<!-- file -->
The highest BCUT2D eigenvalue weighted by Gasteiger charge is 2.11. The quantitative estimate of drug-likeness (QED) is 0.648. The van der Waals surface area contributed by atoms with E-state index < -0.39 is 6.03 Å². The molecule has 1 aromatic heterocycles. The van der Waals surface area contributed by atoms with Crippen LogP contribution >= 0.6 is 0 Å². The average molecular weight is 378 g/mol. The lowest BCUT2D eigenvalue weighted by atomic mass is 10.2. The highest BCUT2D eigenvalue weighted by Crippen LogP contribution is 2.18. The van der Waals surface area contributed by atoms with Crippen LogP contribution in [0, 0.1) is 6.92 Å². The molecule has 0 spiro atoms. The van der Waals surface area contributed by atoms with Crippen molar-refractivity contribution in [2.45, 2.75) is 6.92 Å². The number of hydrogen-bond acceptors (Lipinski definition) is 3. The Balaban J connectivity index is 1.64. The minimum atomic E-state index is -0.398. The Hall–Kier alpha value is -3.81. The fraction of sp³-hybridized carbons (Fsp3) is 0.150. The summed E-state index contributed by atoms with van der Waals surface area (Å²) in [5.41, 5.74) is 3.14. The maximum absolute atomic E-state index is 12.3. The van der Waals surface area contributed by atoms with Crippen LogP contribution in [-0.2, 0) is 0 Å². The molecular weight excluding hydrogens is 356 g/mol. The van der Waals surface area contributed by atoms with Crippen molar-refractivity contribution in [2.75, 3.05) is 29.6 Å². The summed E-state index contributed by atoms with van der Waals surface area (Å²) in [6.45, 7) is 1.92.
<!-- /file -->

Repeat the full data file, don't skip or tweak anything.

The highest BCUT2D eigenvalue weighted by Gasteiger charge is 2.11. The quantitative estimate of drug-likeness (QED) is 0.648. The van der Waals surface area contributed by atoms with E-state index < -0.39 is 6.03 Å². The molecule has 1 aromatic heterocycles. The van der Waals surface area contributed by atoms with Crippen LogP contribution >= 0.6 is 0 Å². The average molecular weight is 378 g/mol. The lowest BCUT2D eigenvalue weighted by atomic mass is 10.2. The highest BCUT2D eigenvalue weighted by Crippen LogP contribution is 2.18. The van der Waals surface area contributed by atoms with Crippen LogP contribution in [0, 0.1) is 6.92 Å². The molecule has 0 spiro atoms. The van der Waals surface area contributed by atoms with Crippen molar-refractivity contribution in [2.45, 2.75) is 6.92 Å². The number of hydrogen-bond acceptors (Lipinski definition) is 3. The Balaban J connectivity index is 1.64. The minimum atomic E-state index is -0.398. The Hall–Kier alpha value is -3.81. The fraction of sp³-hybridized carbons (Fsp3) is 0.150. The summed E-state index contributed by atoms with van der Waals surface area (Å²) in [5.41, 5.74) is 3.14. The maximum absolute atomic E-state index is 12.3. The van der Waals surface area contributed by atoms with Crippen LogP contribution in [-0.2, 0) is 0 Å². The molecular weight excluding hydrogens is 356 g/mol. The van der Waals surface area contributed by atoms with Crippen molar-refractivity contribution in [2.75, 3.05) is 29.6 Å². The summed E-state index contributed by atoms with van der Waals surface area (Å²) in [6.45, 7) is 1.92.